Today, braids are used by both women and men with long hair and are popular among African-Americans. A total of 326 African-American women participated in a 2011 study. The study measured risk factors contributing to a common condition among them called central centrifugal cicatricial alopecia (CCCA) – hair loss that usually starts at the crown of the head and spreads out to the periphery. The study concluded that there is a higher risk of CCCA caused by hairstyles causing traction or pulling.


While they may seem similar, braids and cornrows have distinct characteristics that set them apart. Braids use three or more strands weaving and overlapping and are tied at the end by a rubber band or clip. They are easier and faster to do and are usually let loose after a short period of time.

Cornrows, on the other hand, are tighter plaits that are woven very closely to the scalp. Because they take more time and effort to create, people with cornrows often wear them for considerable periods of time. This makes maintenance more challenging as the hair gets washed less frequently to maintain its form, which can lead to bacterial infection and eventual hair loss.

Hair Loss Causes
Tightly woven cornrows pulls on your scalp and can cause traction alopecia.


Commonly referred to as dreads, this become a permanent hairstyle by those who choose to wear it because of the time it takes to create. Dreads are teased, knotted and left to grow for weeks at a time. As hair grows and sheds through time, it gets tangled into more knots and results in a matted look. Dreads are washed less often – usually every three to seven days. Those who wear them sometimes use a bandana or scarf to absorb oil when they sleep.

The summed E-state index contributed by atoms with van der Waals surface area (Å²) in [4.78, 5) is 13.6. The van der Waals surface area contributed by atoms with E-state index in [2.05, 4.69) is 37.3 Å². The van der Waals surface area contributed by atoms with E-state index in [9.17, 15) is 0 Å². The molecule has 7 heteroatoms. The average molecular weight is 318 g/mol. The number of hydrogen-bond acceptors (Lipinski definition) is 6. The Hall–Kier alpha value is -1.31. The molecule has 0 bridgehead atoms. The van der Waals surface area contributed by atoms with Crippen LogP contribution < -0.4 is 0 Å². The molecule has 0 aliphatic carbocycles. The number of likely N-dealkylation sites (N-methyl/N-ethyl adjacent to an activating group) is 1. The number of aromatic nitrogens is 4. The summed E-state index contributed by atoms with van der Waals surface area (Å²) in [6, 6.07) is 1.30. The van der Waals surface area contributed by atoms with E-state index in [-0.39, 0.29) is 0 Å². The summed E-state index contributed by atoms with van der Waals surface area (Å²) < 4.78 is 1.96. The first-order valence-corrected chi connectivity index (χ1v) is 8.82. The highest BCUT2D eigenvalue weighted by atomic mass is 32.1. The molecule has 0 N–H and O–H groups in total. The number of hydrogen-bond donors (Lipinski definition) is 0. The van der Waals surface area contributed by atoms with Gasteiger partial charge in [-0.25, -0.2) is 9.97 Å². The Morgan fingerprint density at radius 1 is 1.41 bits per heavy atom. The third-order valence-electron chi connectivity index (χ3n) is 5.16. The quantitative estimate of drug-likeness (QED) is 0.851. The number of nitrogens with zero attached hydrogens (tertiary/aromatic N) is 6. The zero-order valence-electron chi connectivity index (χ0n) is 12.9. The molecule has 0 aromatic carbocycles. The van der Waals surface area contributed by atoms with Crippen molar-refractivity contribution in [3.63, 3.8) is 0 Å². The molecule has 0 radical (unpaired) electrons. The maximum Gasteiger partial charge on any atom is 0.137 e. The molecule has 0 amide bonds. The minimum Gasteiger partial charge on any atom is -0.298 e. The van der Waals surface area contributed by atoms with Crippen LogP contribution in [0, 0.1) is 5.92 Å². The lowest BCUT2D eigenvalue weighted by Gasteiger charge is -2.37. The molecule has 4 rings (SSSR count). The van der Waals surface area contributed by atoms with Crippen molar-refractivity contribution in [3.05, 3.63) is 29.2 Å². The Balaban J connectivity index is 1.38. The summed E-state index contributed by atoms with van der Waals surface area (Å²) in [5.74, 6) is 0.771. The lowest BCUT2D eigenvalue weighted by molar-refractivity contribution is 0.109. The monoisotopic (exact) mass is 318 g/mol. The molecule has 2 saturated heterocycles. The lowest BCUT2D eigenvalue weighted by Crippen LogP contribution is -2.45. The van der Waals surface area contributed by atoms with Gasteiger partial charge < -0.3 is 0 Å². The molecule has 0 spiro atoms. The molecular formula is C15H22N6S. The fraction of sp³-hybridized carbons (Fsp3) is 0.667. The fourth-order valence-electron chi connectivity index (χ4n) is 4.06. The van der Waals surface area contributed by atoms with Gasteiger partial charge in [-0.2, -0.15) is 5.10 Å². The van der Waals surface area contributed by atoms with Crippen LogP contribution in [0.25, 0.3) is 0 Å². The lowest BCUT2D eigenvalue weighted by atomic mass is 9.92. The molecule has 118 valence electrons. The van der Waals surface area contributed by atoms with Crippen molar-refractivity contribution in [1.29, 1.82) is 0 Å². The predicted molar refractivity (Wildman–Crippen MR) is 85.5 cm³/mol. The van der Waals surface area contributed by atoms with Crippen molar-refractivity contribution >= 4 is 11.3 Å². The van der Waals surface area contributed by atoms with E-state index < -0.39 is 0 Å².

Like cornrows, dreads bring a higher risk of hair thinning and hair loss because of increased tension. They also bring a higher risk infection from clogged pores due to oil build-up. Traction alopecia may appear to be non-cicatricial or without scars in the initial stages. However, a delayed tension and traction can cause the hair follicles to be permanently damaged.



 If you are wearing a bun, you might want to go easy on its tightness. Buns worn by ballerinas or librarians are usually pulled back very hard. This is not limited for women as some long-haired men nowadays opt to wear a man bun as a trend. When worn regularly, the scalp can appear to be red and itchy with multiple hairs breaking off. This is a result of constant tugging at the roots – all clinical signs of traction alopecia.


An artificial way to make short or medium hair appear longer or thicker. This is achieved  through the use of hair extensions that are either woven, glued or taped. These are anchored either to the hair or scalp. Although they may provide a temporary boost to your confidence, they can make you a candidate for permanent alopecia. This is because it strains the hair, damages the scalp, and causes scarring.

Avoid the Common Hair Loss Causes

Hairstyles are worn to be functional and fashionable. But care should be exercised in making sure that they do not cause damage to our hair and scalp.

To avoid temporary or permanent alopecia, hairstyles should:

Be worn loosely and alternately in short periods of time to avoid the damage that constant tension and traction brings.

Allow the hair to be shampooed and washed regularly to avoid sebum build-up and infection. Also, avoid regular use of chemicals or heat that can dry or damage hair.

Text by Anne Sarte

Photo credits: Raíssa Ruschel via Flickr

Rod Waddington via Flickr